When you wrote songs like Red Cortina 20+ years ago, did you ever think that they would stand the test of time and still be popular and relevant today?

I didn’t think it but there may have been times that I would have hoped it. It’s such a privilege to have people singing the likes of Red Cortina; so lovely that it means something to them. It would have been one of my dream-like ambitions that such a thing would happen when I started trying to write songs like the other lads making up songs around me and the dream came true. Amazing.

The Saw Doctors have had an amazing career. What have been the highlights so far?

While the big days out are obvious milestones – the big West’s Awake Festival in Tuam in 1991, the Fleadhs in London and across the US, the IRMA Lifetime Achievement Award, the hit songs – I always loved the ordinary gigs in the middle of tours; no fuss, no fanfare, just a band going out doing its job, playing as well as it can for the loyal people who’ve left their home to share the evening of music and song with us.

You have toured all over the world. Do you find it different to play in front of an Irish audience compared to an American or even a Russian audience? Where do you receive the best reaction?

The Irish audience is the acid test, in my opinion. They know us better than anyone else can and if a song works in Ireland it’ll work anywhere else in the world. But in general, the more you travel the more you realise people are so similar no matter where you go. And there’s no location where you receive the ‘best’ reaction – there are venues that are consistently and dependably ultra-hospitable, but you never know when the stars may align, it may be one of those ‘bread and butter’ gigs I referred to above, when the band hits top form and the audience is in some special frame of mind and the connection is special, and you can never see it coming.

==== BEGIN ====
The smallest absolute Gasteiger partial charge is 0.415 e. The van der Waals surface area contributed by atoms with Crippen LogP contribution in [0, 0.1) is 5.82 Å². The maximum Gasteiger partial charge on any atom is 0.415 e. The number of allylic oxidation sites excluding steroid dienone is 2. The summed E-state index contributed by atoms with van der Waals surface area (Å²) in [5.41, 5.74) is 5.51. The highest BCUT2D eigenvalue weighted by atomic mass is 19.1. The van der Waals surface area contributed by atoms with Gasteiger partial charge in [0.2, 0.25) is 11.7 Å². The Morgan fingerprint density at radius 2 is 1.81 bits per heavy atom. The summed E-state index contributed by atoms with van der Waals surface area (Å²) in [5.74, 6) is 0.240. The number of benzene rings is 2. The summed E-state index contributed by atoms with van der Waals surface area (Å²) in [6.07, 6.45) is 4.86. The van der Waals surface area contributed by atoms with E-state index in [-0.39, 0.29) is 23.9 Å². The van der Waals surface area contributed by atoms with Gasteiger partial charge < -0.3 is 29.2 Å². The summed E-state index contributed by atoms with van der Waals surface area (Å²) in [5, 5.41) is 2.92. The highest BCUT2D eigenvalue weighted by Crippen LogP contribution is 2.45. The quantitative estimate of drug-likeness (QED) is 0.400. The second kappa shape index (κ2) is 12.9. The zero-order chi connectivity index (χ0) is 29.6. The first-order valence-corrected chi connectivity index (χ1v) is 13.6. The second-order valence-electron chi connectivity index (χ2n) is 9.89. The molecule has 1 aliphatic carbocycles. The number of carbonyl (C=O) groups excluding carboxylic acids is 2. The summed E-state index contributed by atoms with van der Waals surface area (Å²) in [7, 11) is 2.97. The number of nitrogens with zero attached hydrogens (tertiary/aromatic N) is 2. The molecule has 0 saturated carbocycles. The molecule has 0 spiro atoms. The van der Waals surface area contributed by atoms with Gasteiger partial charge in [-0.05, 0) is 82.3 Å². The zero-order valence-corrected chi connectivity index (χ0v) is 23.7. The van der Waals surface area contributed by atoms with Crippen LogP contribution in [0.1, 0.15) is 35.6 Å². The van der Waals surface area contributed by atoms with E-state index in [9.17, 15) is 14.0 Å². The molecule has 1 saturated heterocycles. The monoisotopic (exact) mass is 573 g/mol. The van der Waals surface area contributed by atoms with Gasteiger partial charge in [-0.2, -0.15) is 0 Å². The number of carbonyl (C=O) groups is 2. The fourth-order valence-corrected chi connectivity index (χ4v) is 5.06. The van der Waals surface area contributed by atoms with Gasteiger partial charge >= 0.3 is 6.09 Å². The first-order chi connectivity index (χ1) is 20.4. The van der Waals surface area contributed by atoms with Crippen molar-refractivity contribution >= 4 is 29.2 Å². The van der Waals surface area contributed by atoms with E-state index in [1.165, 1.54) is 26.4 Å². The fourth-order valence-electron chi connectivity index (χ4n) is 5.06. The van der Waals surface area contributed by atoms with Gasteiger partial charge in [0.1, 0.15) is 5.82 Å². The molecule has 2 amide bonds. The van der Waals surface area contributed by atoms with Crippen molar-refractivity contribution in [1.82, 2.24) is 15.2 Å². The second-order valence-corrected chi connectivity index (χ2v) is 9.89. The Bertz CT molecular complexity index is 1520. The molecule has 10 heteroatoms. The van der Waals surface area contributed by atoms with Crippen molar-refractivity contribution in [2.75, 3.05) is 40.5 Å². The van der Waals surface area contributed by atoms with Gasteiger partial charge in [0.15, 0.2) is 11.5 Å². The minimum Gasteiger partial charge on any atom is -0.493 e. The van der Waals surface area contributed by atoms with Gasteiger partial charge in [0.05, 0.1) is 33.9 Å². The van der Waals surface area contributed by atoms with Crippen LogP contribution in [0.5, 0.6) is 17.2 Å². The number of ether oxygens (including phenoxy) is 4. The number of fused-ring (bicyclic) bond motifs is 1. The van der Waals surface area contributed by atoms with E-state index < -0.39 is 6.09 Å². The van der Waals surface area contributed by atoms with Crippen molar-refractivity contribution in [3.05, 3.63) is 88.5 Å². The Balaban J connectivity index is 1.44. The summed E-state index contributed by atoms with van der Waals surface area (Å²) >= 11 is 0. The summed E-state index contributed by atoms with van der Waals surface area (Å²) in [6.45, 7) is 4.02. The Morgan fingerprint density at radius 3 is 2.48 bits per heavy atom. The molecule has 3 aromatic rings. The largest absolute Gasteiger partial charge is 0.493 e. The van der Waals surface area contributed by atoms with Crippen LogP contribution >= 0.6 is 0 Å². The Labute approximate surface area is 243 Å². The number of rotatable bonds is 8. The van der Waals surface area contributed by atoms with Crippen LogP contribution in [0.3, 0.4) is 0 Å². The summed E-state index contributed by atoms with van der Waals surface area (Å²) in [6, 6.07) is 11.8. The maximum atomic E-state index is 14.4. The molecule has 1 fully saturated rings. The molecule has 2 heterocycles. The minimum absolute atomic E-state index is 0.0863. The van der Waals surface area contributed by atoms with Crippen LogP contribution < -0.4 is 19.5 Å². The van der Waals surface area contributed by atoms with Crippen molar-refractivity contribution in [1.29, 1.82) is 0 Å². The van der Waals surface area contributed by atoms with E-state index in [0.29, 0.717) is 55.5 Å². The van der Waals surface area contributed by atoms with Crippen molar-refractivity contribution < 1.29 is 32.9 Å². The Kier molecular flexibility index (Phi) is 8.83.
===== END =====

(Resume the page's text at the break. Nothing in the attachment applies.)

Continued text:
What makes a good song?

If I knew what made a good song I’d be writing them every single day. But it’s not that easy to define. It seems to me what makes it good is if people can relate to it and find some part of themselves in the words and music – sometimes this can be a very upfront, straightforward type of connection, sometimes it’s more vague. While it’s most satisfying to write songs that connect with people you have to write stuff for your own expression as well, which may be classed as ‘good’ in its own way. But for a song to be any ‘good’ at all you have to put something of yourself into it and share something of yourself; it’s hard to put a finger on.

What advice would you give new upcoming singers and bands?

I wouldn’t be great for giving advice to people; I really only know how it worked and didn’t work for us. I think you need to love what you’re doing, be persistent and hopefully stumble upon a bit of luck, basically.

Recently you and Dave Carton played a pub gig in your home town Tuam - and with rumours circulating that the Saw Doctors will be playing at the Sugar Beat Festival this summer, I wonder if you can reveal any plans of touring this year.

We have no definite plans as yet but it doesn’t look like The Saw Doctors will be back onstage at least until the end of 2015 and maybe into 2016. We had a good oul’ bash in Tuam a few weeks ago and it was very encouraging to see that people were getting the same buzz out of it so hopefully we’ll get back at it in time and we’ll try and be as good, if not better, than we were when we started the break.

Leo and Anto will be touring America and England this summer.